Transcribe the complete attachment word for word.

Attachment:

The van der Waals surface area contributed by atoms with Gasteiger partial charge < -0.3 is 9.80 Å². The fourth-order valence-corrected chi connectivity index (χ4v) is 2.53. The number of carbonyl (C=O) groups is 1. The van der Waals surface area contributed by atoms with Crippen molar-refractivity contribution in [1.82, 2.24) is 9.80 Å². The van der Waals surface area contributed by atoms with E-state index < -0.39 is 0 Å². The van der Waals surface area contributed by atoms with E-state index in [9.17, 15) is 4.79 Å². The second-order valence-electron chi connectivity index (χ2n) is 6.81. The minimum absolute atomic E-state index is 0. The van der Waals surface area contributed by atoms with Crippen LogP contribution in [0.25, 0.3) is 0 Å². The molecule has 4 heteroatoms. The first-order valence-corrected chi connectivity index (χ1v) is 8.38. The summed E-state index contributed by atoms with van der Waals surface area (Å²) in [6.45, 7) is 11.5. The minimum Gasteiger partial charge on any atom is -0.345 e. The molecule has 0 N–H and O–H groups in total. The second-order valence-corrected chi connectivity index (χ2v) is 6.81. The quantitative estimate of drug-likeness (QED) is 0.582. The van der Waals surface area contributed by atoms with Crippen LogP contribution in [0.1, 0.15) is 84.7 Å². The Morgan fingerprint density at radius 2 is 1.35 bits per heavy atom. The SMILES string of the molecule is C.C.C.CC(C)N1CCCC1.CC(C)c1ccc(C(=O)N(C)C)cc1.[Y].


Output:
The van der Waals surface area contributed by atoms with Gasteiger partial charge < -0.3 is 9.80 Å². The fourth-order valence-corrected chi connectivity index (χ4v) is 2.53. The number of carbonyl (C=O) groups is 1. The van der Waals surface area contributed by atoms with Crippen molar-refractivity contribution in [1.82, 2.24) is 9.80 Å². The van der Waals surface area contributed by atoms with E-state index < -0.39 is 0 Å². The van der Waals surface area contributed by atoms with E-state index in [9.17, 15) is 4.79 Å². The second-order valence-electron chi connectivity index (χ2n) is 6.81. The minimum absolute atomic E-state index is 0. The van der Waals surface area contributed by atoms with Crippen LogP contribution in [0.25, 0.3) is 0 Å². The molecule has 4 heteroatoms. The first-order valence-corrected chi connectivity index (χ1v) is 8.38. The summed E-state index contributed by atoms with van der Waals surface area (Å²) in [6.45, 7) is 11.5. The minimum Gasteiger partial charge on any atom is -0.345 e. The molecule has 0 N–H and O–H groups in total. The second-order valence-corrected chi connectivity index (χ2v) is 6.81. The quantitative estimate of drug-likeness (QED) is 0.582. The van der Waals surface area contributed by atoms with Crippen LogP contribution in [0.1, 0.15) is 84.7 Å². The Morgan fingerprint density at radius 2 is 1.35 bits per heavy atom. The SMILES string of the molecule is C.C.C.CC(C)N1CCCC1.CC(C)c1ccc(C(=O)N(C)C)cc1.[Y].